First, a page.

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Matt Thomas
Arvind Vidhate
New comment Apr 11

For those of you who celebrate, I hope you have a happy Easter weekend and enjoy some time (and hopefully nice weather) with family & friends. No trading for me today with markets closing early. Just like most other holidays/early closes, it's not a time to force any action. To me, it's a much better time to get away from the screens and rest/re-charge. If you haven't seen my email newsletter message from yesterday, I shared that I've been updating and re-designing the TradingParadigm.com site (a long overdue project). Outside of trading, that's where much of my time, energy, and focus has been going for the past month or two. But once that's completed, my focus will shift back to this community and continuing to grow/improve it. Cheers!

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Imagine being able to go back in time and restart your trading journey. Knowing what you know now - would you change how you approached it (likely a "YES")? And if so, what would you do differently? I'm extremely interested in all of your thoughts/perspectives on this. I think it will provide a ton of insight into what to avoid and/or focus on to achieve the best, most efficient trader development. Looking forward to your responses!

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Over J
Kabo Nicholas Molemogi
Dindayal Pawar
New comment Apr 3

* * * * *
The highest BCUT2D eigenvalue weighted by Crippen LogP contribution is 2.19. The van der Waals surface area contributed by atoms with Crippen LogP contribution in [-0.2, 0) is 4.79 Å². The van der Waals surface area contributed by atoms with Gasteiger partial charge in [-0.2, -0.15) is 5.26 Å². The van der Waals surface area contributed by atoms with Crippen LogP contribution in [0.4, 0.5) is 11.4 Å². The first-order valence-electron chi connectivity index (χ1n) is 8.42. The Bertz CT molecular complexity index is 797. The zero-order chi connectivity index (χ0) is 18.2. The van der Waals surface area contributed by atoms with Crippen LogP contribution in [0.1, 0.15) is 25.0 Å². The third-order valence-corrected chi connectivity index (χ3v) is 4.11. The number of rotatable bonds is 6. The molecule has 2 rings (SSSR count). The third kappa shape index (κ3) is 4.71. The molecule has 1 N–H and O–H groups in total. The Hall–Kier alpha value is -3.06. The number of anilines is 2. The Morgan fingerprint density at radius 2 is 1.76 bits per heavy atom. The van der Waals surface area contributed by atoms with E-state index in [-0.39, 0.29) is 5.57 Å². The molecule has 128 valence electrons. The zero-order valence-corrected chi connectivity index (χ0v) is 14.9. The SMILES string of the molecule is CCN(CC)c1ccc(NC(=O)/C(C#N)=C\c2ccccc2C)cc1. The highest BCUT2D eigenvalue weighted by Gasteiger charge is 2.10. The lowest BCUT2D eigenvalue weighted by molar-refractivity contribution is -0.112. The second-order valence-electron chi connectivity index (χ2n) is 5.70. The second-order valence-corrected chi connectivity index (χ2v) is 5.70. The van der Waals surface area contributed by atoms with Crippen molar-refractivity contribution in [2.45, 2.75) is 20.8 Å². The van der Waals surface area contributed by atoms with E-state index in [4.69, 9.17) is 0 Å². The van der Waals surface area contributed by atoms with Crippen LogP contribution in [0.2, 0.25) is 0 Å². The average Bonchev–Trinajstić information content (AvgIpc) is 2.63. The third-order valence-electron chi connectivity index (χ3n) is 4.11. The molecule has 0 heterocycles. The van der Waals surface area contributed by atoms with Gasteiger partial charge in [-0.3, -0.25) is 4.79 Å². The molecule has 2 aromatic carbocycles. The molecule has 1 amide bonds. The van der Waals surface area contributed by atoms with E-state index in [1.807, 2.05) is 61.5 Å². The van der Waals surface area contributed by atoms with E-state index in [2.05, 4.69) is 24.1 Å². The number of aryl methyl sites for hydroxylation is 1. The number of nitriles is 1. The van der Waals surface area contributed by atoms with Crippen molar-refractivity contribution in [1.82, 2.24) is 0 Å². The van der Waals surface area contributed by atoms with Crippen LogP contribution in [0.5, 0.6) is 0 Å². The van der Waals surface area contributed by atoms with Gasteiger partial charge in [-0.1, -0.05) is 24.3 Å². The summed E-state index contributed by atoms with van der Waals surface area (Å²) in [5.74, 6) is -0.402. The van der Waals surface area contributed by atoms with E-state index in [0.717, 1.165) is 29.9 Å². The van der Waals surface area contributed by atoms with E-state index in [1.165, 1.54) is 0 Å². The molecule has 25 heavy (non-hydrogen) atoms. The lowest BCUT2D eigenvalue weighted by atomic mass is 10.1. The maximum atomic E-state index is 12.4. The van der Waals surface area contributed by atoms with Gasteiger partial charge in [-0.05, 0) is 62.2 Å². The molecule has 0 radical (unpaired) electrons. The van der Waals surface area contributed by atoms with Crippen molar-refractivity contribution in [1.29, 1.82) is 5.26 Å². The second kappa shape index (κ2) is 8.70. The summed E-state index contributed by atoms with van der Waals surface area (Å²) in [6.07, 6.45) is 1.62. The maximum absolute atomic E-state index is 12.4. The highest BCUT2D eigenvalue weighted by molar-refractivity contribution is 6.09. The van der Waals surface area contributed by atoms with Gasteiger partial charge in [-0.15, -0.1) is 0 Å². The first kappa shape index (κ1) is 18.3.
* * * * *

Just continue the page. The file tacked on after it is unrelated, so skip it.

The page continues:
Practicing Non-Attachment @tradingcomposure.com An attitude of non-attachment in trading is key! Here's a Zen story that highlights that: Two monks were traveling together on a journey through the countryside when they came across a woman who was trying to cross a muddy and flooded road. She was clearly in distress and unable to continue her journey. Without hesitation, one of the monks picked her up and carried her across the road, while the other monk watched in surprise. After they had traveled a few miles, the second monk finally spoke up, "Brother, as monks, we have taken a vow of celibacy and non-attachment. How could you touch that woman?" The first monk looked at him and said, "Brother, I put that woman down back at the road, but it seems that you are still carrying her with you." The story illustrates the importance of letting go of our attachments and judgments, and embracing a proper attitude of non-attachment and equanimity. In the market, and more broadly in life, we often carry the weight of our past experiences and emotions with us, allowing them to influence our present and future. But, by letting go of our attachments and judgments, we can free ourselves from the burden of the past and live in the present moment with peace and clarity of mind. - What is Non-Attachment? Non-attachment is not about being a cold or emotionally dead brick wall, instead, it’s about learning how to let go of the thoughts and emotions that create suffering. Once we can stop being so attached to our thoughts, we experience tremendous relief, inner peace, and a pervading sense of joyful well-being. So how do we let go of our thoughts and emotions? We must learn to observe and disentangle ourselves from our thoughts through practices such as mindful awareness, meditation, and self-inquiry. When we can simply allow life to unfold naturally without being attached to outcomes, beliefs, feelings or opinions, then we experience true non-attachment. Picture this process of detachment like being an ice cube that slowly melts down into a puddle of flowing water. Water, like the practice of non-attachment, flows with life effortlessly and peacefully, whereas ice cubes do not.